For the more than 540,000 Rohingya refugees who have escaped violence in Myanmar to relative safety in Bangladesh, there's a long road ahead. The refugee camp is a fertile breeding ground for deadly respiratory infections and diarrheal diseases.
But doctors and nurses with Medical Teams International are working in Kutupalong Refugee Settlement, the fastest growing settlement in the world, to deliver health care to thousands of refugees.
The following dispatch comes from Dr. Bruce Murray, who's been in Bangladesh for the past three weeks.
As the senior physician for Medical Teams International at the Kutupalong Settlement in Bangladesh, I was called to the pediatric room of the 20-bed diarrhea management unit to see a tiny new patient.
Nurse Becca and Dr. Murray treat a tiny patient at Medical Teams' Diarrhea Management Unit at the Kutupalong Settlement in Bangladesh.
Brought by his crying grandmother, the boy appeared to be about 12-15 months old. He had a fever and watery diarrhea. He appeared dehydrated, was hot to the touch and listless. A Bangladeshi paramedical student carefully laid him on the bed, while I began my examination. The sobbing was still evident behind me as Becca attended to the grandmother and tried to console her. The grandmother was afraid the boy was going to die.
Our first priority was the medical care that the child needed, hooking him to an IV to supply fluids.
We were working to save the boy's life. Acute diarrhea is the second leading cause of death among children at this settlement. In those extreme cases it causes organ failure and sepsis. Children who are malnourished are particularly vulnerable. The very hot and humid tropical conditions only add to the risk.
In hot and humid conditions, with a lack of sanitation, the settlement is a breeding ground for diseases.
Once the IV was running, I turned to see how the grandmother was doing. She was hugging Becca tightly. Through our translator, the woman told her story:
She and the baby had crossed over the border from Myanmar just four days ago. It had been a very difficult journey, as they had to cross mountains to get to the river on the border to cross. Her heart was heavy because armed men had attacked their village. They had separated the men from the women and children and proceeded to decapitate the men in front of the other family members.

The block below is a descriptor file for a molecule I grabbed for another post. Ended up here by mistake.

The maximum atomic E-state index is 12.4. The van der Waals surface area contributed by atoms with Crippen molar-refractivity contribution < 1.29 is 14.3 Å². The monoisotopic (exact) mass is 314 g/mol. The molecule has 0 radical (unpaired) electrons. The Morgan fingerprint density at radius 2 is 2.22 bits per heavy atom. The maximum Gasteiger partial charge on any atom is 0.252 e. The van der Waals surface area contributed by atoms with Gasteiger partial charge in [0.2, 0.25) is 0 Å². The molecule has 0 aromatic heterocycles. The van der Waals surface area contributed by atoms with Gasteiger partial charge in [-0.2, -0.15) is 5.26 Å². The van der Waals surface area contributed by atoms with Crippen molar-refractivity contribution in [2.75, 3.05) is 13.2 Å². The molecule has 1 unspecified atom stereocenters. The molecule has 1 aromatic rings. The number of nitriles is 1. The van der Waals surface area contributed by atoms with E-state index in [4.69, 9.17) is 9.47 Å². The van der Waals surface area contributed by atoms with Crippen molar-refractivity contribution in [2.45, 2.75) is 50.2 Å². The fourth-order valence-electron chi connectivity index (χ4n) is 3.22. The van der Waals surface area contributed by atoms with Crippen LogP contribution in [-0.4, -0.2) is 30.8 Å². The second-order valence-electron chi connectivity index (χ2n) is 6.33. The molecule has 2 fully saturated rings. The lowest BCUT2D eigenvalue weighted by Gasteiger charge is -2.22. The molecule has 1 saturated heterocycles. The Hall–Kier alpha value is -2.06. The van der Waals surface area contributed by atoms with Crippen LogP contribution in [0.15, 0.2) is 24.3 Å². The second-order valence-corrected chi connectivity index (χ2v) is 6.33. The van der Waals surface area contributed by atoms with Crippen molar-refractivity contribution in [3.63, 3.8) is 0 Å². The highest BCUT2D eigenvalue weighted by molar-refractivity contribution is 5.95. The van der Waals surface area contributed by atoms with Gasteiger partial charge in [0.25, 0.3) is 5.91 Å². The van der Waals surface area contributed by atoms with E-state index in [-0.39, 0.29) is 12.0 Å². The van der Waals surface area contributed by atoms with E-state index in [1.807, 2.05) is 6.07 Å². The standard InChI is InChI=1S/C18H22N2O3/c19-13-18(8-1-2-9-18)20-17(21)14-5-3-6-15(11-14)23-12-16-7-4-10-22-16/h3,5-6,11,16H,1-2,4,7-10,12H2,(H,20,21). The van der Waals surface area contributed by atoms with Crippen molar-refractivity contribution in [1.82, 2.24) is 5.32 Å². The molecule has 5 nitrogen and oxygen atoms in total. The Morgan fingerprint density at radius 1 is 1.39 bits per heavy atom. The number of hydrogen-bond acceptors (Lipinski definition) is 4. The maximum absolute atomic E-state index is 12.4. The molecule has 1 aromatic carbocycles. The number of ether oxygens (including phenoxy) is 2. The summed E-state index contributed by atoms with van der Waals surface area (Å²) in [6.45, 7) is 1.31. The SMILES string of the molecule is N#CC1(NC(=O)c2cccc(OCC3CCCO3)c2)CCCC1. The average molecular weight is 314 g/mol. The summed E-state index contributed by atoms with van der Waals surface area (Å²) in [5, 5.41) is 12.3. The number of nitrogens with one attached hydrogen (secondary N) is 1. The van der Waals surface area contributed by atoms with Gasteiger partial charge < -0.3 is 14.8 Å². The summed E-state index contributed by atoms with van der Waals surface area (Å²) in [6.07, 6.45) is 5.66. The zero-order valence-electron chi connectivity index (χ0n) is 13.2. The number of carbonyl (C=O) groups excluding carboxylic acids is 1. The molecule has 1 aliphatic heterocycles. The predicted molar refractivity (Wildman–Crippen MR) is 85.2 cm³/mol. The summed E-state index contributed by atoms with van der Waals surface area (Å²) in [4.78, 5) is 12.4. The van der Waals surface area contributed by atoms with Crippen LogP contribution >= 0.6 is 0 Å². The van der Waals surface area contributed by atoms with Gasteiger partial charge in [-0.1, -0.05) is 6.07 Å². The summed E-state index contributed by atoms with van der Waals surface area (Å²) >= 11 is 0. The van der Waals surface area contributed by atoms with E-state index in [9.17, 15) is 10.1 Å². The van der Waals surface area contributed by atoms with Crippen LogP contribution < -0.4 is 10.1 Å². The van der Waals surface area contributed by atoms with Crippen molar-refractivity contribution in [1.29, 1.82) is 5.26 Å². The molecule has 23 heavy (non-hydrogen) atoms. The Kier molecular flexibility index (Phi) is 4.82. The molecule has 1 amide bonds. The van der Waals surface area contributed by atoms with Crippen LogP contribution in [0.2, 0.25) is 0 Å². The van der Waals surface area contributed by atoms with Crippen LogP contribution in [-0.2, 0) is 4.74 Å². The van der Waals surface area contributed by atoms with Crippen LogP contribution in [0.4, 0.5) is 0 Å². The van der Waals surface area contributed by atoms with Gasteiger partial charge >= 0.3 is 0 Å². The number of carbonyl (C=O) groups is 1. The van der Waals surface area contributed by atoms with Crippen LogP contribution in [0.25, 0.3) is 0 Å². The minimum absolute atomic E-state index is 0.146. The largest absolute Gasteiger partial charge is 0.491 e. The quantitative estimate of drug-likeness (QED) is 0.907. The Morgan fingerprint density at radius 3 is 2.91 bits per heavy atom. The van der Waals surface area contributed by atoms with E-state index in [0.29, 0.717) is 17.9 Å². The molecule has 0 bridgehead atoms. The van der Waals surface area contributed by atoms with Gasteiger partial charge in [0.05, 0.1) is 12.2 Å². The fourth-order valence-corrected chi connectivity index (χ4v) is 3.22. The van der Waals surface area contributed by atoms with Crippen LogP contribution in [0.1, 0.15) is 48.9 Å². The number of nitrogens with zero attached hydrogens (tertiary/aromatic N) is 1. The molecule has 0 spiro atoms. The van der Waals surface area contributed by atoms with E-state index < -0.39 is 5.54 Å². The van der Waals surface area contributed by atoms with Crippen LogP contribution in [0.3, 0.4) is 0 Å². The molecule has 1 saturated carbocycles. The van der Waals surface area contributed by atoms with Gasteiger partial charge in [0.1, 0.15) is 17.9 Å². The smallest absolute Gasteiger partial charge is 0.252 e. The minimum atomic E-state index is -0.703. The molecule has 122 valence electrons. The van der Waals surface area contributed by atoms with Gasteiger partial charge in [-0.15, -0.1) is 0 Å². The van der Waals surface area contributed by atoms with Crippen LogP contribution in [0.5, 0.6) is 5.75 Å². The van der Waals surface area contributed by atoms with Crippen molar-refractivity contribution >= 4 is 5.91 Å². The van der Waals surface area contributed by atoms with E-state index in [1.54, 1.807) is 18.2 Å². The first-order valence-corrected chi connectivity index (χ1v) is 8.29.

Her son, the father of the young boy I was treating, was included in the slaughter.
She did not know the fate of the child’s mother but assumed she had been assaulted and killed. She said she couldn’t take the pain and that was why it was so important that this child lived. None of us had dry eyes at that point.
The woman continued to cry as she held tightly to Becca, releasing some of the pain. The crying eventually ceased and she seemed to relax a bit. Within four hours, the child had received enough IV fluids to appear brighter and more alert. He could even sip on some rehydration solution.
The grandmother, who was likely in her 60s, could see the child was responding and her crying gradually turned to tears of joy. She cradled the child and expressed that she was so glad that she'd brought him for treatment. We learned later she thought there were other relatives in the camp, and she would make efforts to locate them.
After 24 hours, the boy looked much better and was able to leave the unit. Stories of atrocities resonate throughout the settlement. We were able to help this child, but this woman's pain will carry on.
Learn more about Rohingya refugees, their plight and what you can do to help. Consider making a donation today. You can have an immediate impact on the lives of some of the most vulnerable people. You can give them one of the most powerful gifts: compassionate health care.